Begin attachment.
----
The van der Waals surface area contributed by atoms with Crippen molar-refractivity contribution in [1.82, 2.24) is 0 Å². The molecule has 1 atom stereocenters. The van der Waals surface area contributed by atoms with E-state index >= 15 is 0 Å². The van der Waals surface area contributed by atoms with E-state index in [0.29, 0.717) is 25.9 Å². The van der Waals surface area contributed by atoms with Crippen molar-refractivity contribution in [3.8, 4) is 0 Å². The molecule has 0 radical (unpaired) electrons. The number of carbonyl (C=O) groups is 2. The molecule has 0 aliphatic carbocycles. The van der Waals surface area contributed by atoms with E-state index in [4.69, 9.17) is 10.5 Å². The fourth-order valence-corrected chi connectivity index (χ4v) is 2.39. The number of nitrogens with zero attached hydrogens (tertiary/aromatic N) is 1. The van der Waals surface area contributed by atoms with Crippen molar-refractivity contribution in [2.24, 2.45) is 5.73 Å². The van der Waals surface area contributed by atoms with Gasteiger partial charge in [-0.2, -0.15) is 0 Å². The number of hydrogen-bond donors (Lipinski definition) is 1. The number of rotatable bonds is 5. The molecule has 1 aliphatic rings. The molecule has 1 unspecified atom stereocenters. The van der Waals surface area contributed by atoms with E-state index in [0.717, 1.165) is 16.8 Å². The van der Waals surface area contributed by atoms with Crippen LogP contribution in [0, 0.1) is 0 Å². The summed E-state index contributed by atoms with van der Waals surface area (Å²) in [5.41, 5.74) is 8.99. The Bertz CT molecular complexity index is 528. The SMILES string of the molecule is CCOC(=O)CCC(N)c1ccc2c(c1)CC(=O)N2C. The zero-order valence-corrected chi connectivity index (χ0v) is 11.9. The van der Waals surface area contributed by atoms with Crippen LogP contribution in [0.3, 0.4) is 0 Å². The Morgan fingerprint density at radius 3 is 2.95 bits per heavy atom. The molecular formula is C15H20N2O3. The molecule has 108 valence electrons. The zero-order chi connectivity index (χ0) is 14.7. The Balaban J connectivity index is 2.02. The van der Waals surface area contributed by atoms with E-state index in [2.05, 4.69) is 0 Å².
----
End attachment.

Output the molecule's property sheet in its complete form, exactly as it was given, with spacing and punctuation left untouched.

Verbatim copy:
The van der Waals surface area contributed by atoms with Crippen molar-refractivity contribution in [1.82, 2.24) is 0 Å². The molecule has 1 atom stereocenters. The van der Waals surface area contributed by atoms with E-state index >= 15 is 0 Å². The van der Waals surface area contributed by atoms with E-state index in [0.29, 0.717) is 25.9 Å². The van der Waals surface area contributed by atoms with Crippen molar-refractivity contribution in [3.8, 4) is 0 Å². The molecule has 0 radical (unpaired) electrons. The number of carbonyl (C=O) groups is 2. The molecule has 0 aliphatic carbocycles. The van der Waals surface area contributed by atoms with E-state index in [4.69, 9.17) is 10.5 Å². The fourth-order valence-corrected chi connectivity index (χ4v) is 2.39. The number of nitrogens with zero attached hydrogens (tertiary/aromatic N) is 1. The van der Waals surface area contributed by atoms with Crippen molar-refractivity contribution in [2.24, 2.45) is 5.73 Å². The van der Waals surface area contributed by atoms with Gasteiger partial charge in [-0.2, -0.15) is 0 Å². The number of hydrogen-bond donors (Lipinski definition) is 1. The number of rotatable bonds is 5. The molecule has 1 aliphatic rings. The molecule has 1 unspecified atom stereocenters. The van der Waals surface area contributed by atoms with E-state index in [0.717, 1.165) is 16.8 Å². The van der Waals surface area contributed by atoms with Crippen LogP contribution in [0, 0.1) is 0 Å². The summed E-state index contributed by atoms with van der Waals surface area (Å²) in [5.41, 5.74) is 8.99. The Bertz CT molecular complexity index is 528. The SMILES string of the molecule is CCOC(=O)CCC(N)c1ccc2c(c1)CC(=O)N2C. The zero-order valence-corrected chi connectivity index (χ0v) is 11.9. The van der Waals surface area contributed by atoms with Crippen LogP contribution in [0.3, 0.4) is 0 Å². The Morgan fingerprint density at radius 3 is 2.95 bits per heavy atom. The molecular formula is C15H20N2O3. The molecule has 108 valence electrons. The zero-order chi connectivity index (χ0) is 14.7. The Balaban J connectivity index is 2.02. The van der Waals surface area contributed by atoms with E-state index in [2.05, 4.69) is 0 Å².